US 4274566 A
This is an improvement in the subject of my prior U.S. Pat. No. 4,095,812, and relates to an apparatus installable on a bicycle or other vehicle to enable the rider to drink water or other liquid while riding and without distracting his attention. A flexible drinking tube is retained on an improved retracting reel mechanism in a housing preferably attached to the upper horizontal frame member of a bicycle. The tube is continuous, with no rotary joints. The fixed inner end of the flexible tube is connected to a rigid or semi-rigid supply tube which extends into a water bottle mounted separately from the reel housing. In the improved retracting reel mechanism, the flexible drinking tube passes around two spaced sheaves. One sheave is guided for displacement in translation against the urging of a tension spring. When the rider pulls out the mouthpiece end of the drinking tube, this sheave moves linearly in the manner of a block-and-tackle to a degree, e.g., half the extension of the drinking tube. When the mouthpiece is released, the spring, via this sheave, automatically retracts the drinking tube. The axis of the other sheave is preferably fixed at an angle to permit the tube to clear the frame member. A check valve at the submerged end of the supply tube operates to keep the tubing system full of liquid.
1. A drinking apparatus for the rider of a two-wheeled vehicle, comprising:
a container for a potable liquid and means to attach said container to said vehicle;
retracting reel means in an elongated narrow housing and means to attach said housing to said vehicle near said rider;
a flexible drinking tube with a mouthpiece and retractably retained in said reel means for convenient manual withdrawal by said rider; and
a supply tube connected non-rotatably to said drinking tube and extending into said container to provide a continuous conduit from said container to said mouthpiece,
said reel means having only two sheaves, a first sheave on a fixed shaft and a second sheave supported tor linear translation of its axis toward and away from said first sheave, and further comprising a spring means urging said second sheave away from said first sheave,
said drinking tube passing over both said sheaves and being manually pullable out from an opening in the end portion of said housing, said spring means automatically retracting said drinking tube when it is released.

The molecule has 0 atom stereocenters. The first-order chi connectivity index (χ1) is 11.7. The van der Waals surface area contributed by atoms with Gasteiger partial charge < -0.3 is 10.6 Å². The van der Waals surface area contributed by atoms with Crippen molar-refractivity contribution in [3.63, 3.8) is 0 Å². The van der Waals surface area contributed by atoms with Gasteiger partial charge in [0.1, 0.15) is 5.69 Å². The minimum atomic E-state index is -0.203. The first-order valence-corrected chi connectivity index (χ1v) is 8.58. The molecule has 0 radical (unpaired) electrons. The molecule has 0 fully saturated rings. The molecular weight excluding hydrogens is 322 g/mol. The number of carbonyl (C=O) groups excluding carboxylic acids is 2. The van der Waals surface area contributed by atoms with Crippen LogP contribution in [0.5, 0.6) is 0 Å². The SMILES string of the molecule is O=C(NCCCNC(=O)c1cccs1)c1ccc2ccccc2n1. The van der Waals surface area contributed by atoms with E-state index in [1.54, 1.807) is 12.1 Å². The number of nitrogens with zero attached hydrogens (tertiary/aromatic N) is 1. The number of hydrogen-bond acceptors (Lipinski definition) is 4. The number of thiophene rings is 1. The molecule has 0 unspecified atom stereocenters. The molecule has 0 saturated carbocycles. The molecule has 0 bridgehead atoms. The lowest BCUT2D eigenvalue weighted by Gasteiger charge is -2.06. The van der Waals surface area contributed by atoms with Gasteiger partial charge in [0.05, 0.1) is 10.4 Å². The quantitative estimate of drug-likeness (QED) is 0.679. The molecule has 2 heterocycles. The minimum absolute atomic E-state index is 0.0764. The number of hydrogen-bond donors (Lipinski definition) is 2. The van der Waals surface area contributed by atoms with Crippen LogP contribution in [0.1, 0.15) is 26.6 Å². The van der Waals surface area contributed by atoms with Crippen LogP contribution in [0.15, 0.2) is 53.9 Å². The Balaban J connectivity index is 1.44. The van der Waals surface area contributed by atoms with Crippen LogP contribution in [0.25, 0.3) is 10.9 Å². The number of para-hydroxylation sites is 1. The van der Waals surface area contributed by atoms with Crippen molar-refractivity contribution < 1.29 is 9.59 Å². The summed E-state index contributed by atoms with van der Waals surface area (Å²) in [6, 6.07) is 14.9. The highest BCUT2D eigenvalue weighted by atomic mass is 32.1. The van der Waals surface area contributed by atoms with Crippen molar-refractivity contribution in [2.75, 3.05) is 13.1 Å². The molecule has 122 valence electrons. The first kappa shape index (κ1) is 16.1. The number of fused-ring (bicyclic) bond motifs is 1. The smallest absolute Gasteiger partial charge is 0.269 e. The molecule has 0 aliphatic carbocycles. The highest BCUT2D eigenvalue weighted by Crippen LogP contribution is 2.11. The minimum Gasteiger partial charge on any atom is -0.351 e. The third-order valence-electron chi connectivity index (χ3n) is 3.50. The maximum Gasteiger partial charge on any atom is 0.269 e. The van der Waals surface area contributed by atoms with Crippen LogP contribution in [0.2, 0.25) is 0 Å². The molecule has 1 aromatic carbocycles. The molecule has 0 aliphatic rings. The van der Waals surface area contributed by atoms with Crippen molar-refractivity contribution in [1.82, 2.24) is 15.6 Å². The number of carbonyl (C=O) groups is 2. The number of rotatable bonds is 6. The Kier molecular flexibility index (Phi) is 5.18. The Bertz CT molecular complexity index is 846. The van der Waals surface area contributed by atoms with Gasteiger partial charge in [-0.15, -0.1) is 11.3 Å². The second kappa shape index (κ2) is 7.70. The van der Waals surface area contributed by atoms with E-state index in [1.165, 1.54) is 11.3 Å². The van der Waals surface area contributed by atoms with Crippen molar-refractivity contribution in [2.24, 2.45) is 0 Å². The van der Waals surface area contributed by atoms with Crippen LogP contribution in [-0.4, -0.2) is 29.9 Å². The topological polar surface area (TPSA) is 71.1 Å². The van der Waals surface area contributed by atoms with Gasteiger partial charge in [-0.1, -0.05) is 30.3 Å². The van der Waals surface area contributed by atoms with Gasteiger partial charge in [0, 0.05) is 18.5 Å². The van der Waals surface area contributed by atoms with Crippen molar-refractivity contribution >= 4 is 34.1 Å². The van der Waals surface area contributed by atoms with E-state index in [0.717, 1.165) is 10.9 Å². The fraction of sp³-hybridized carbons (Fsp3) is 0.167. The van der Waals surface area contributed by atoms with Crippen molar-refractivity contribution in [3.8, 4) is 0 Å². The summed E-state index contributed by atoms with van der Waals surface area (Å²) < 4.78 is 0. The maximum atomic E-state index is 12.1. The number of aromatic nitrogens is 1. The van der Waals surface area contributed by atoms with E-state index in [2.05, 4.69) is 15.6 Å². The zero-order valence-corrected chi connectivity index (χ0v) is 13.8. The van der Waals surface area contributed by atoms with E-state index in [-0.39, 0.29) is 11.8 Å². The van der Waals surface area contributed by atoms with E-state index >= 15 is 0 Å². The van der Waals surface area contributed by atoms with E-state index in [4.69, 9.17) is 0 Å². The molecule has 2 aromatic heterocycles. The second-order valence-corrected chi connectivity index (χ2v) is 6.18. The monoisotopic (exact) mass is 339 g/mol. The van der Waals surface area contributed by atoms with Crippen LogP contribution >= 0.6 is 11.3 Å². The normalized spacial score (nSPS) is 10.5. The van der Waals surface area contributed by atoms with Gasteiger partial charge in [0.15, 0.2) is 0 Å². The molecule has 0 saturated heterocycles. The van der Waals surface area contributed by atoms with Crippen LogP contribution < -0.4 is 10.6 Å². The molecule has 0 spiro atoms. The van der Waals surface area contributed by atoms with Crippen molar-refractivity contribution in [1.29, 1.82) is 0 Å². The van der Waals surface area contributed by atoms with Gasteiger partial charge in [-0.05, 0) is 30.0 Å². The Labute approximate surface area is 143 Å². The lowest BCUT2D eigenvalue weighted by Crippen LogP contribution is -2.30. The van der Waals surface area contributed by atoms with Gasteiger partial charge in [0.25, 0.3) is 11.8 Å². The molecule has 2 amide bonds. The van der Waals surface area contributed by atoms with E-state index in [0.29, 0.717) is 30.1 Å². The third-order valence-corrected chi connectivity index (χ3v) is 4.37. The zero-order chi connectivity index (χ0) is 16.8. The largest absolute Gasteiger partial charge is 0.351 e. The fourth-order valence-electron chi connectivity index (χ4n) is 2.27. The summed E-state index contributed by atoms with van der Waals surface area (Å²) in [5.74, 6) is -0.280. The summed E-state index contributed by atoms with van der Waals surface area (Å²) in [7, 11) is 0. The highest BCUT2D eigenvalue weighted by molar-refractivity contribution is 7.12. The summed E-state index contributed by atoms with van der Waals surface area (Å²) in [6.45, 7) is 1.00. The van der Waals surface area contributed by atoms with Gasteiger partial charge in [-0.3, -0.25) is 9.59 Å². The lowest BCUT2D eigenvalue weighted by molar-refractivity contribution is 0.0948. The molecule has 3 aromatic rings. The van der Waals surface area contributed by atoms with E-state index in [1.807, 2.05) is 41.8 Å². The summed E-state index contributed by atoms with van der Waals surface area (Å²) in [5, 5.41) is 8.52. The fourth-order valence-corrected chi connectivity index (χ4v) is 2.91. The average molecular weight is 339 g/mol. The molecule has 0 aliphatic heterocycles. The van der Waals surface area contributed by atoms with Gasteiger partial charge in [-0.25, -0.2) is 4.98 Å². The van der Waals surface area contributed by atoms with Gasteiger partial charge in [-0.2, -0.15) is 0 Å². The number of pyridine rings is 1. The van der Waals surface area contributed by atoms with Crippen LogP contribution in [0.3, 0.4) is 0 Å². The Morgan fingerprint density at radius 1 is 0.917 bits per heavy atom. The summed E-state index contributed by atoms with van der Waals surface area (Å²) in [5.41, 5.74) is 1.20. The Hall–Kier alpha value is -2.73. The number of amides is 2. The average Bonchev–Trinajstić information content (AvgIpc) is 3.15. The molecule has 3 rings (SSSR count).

2. An apparatus as in claim 1, wherein:
said housing is adapted to be clamped parallel to and under a top horizontal frame member of a bicycle, and said opening is located off-center to clear said frame member, and
the plane of said first sheave is inclined to the vertical with its lower portion generally in line with said second sheave and its upper portion generally in line with said opening.
3. An apparatus as in claims 1 or 2, further comprising:
a check valve means at the end portion of said supply tube below the surface of said liquid in said container and adapted to keep both said tubes full of liquid.
4. An apparatus as in claims 2 or 3, further comprising:
a sanitary cap hinged to said housing at said opening to cover said mouthpiece when said drinking tube is retracted.
On bicycles, motorcycles, and the like, it is desirable to provide convenient means, operable with one hand without groping or looking, to quench the rider's thirst while riding. Such means are also desirable on wheel chairs. My prior U.S. Pat. No. 4,095,812 shows forms of apparatus for doing this, using a retractable suction tube or drinking straw.
The only other prior art of which I am aware that shows drinking apparatus of this nature is a U.S. patent to Powers, No. 581,767, of 1897.
Other U.S. Pat. Nos. showing forms of hose and tube reel means related to the present invention are:
These relate to air and gasoline hoses. The above is the closest prior art of which I am aware.
A flexible drinking tube with a mouthpiece is retained on an improved retracting reel means in a housing which is adapted to be mounted on a bicycle, at a point where the mouthpiece is easily reached by the rider. The apparatus may also be mounted on a motorcycle or the like, or on a wheel chair. On a bicycle, the housing is preferably mounted just under the top horizontal frame member.
The tubing is continuous, without any sliding rotary joints. The fixed inner end of the flexible drinking tube, which may be of rubber or plastic material, is preferably connected inside the housing to a rigid or semi-rigid supply line that extends out of the housing to a water bottle or container mounted separately on the vehicle. At the submerged end of the supply tube inside the bottle is a check valve to prevent the liquid from running back into the bottle, and so keep the tube full.